Tackling Exam Anxiety
Whether you notice your rising stress levels in the weeks leading up to the exam, or you find yourself feeling anxious as soon as the invigilator starts the countdown, the anxiety that comes with the exam period is never a nice feeling.
It’s completely normal to be nervous before or during an exam, especially if a lot is riding on your result. but you might notice that the way you feel can be a little more intense than the typical pre-exam nerves.
And if this is you, you’re not alone. It’s estimated that around 15-20% of students have what’s known as 'test anxiety', which is the feeling of being considerably anxious before or during an exam.
So, we've put together some advice on how to help combat these feelings. But first, it might help to look into what test anxiety is so that we can understand where this feeling comes from.
What is Test Anxiety?
Test anxiety is the feeling of excessive fear or worry before an exam that is triggered by our 'fight or flight' response to something that we might see as a threat. And if you're someone who puts a lot of pressure on yourself before an exam, as most people do, then it's no wonder your body would react this way.
If you experience test anxiety you might notice both physical and emotional symptoms. These could be things like headaches, sweating or fear and nervousness.
For more information on some of the symptoms of test anxiety, click here.
The problem with test anxiety is that at times this pressure can have an effect on our performance. If you experience test anxiety, you might find that every time you enter an exam hall your mind goes blank, no matter how much you've prepared, or that it just feels impossible to focus.
If you feel like your test anxiety is affecting your results, there are some ways that you can try and manage your stress levels:
- Be prepared - Give yourself enough time to prepare for your exams. Often, test anxiety can come about if you feel like you're not ready for the exam, or if you know there are some areas in a topic that you're not sure about. Cover all your bases and give yourself enough time to go through all the topics that might come up to help you feel more confident on the day.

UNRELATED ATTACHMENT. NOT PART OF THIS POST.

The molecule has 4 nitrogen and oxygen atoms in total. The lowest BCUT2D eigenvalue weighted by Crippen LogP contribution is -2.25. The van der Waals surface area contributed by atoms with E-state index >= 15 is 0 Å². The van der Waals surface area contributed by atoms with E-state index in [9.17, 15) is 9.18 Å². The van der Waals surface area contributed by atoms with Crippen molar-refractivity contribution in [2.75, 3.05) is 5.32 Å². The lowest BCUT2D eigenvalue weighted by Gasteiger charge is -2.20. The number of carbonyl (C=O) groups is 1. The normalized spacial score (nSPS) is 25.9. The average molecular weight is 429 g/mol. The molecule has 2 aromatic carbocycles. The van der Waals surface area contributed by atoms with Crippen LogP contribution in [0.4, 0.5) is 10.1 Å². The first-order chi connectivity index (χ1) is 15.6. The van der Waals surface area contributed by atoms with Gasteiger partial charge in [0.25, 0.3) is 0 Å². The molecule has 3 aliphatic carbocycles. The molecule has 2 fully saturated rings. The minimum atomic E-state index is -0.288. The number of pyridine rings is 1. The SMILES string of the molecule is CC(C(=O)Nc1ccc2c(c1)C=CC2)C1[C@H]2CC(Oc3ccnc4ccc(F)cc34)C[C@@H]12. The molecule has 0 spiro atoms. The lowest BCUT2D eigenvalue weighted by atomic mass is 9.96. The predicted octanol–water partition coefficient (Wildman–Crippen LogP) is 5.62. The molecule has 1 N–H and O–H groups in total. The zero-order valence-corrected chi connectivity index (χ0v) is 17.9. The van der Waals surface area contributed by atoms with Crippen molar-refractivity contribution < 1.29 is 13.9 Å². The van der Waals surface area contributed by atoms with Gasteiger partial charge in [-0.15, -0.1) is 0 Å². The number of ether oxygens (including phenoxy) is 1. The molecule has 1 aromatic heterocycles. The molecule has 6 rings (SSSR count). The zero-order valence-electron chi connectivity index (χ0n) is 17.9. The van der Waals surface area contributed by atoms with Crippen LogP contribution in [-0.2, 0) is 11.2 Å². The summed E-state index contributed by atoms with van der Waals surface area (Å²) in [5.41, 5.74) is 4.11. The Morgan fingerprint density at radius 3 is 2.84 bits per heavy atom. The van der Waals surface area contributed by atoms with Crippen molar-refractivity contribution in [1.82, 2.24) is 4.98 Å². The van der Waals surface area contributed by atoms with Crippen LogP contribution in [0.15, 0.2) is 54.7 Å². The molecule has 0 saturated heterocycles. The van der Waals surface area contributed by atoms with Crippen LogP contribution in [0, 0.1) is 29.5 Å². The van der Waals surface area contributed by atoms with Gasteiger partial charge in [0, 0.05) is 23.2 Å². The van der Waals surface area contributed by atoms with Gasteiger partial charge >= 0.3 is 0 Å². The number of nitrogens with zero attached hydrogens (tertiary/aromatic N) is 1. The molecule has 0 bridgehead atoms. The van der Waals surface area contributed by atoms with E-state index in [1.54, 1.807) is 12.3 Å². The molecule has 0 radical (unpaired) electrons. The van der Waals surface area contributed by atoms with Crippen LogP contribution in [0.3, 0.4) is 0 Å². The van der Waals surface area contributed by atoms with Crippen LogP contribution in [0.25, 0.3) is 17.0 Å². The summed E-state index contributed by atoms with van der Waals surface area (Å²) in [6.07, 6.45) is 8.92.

- Use your university resources - QM have lots of support available, so don't be afraid to reach out. You can speak to your Residential Welfare Team or make use of the advice and counselling webpages to see how what mental wellbeing support is available. For more advice and support, click here to go to the Queen Mary Students’ Union Study Well webpage where you can find tons of resources to help you prep for your exams.
- Look after yourself - Around exam period you might feel like you have no time to look after your wellbeing, but actually, this is the most important part of easing your stresses. Make sure you're doing things like eating nutritious food, exercising regularly, and sleeping for at least 8 hours, especially the night before your exam! No matter how much you feel like you need to do, your wellbeing comes first.
- Try some breathing exercises - If you feel your heart starts to race during an exam or find that you can quite catch your breath, you mind find it useful to practice some breathing techniques to try and calm yourself down. Working on your breathing can help to relieve stress and help to calm you down during an exam, so don't underestimate the power of taking a deep breath. The Headspace ‘Breathing Exercises’ webpage is a useful guide that'll help get you started.
- Speak to a professional - There are times we might need more than self-care tips and tricks, and if you feel like this is the case please don't hesitate to speak to a professional as soon as you can and see what help they can give you.
Test anxiety is a tricky thing to navigate and it can be frustrating to feel like all your hard work has gone to waste because of your nerves. But, there are a lot of ways to try and alleviate these anxieties so that you can perform your best on the big day.
For more information on dealing with test anxiety, you can also take a look at the Student Minds Exam Stress webpage.
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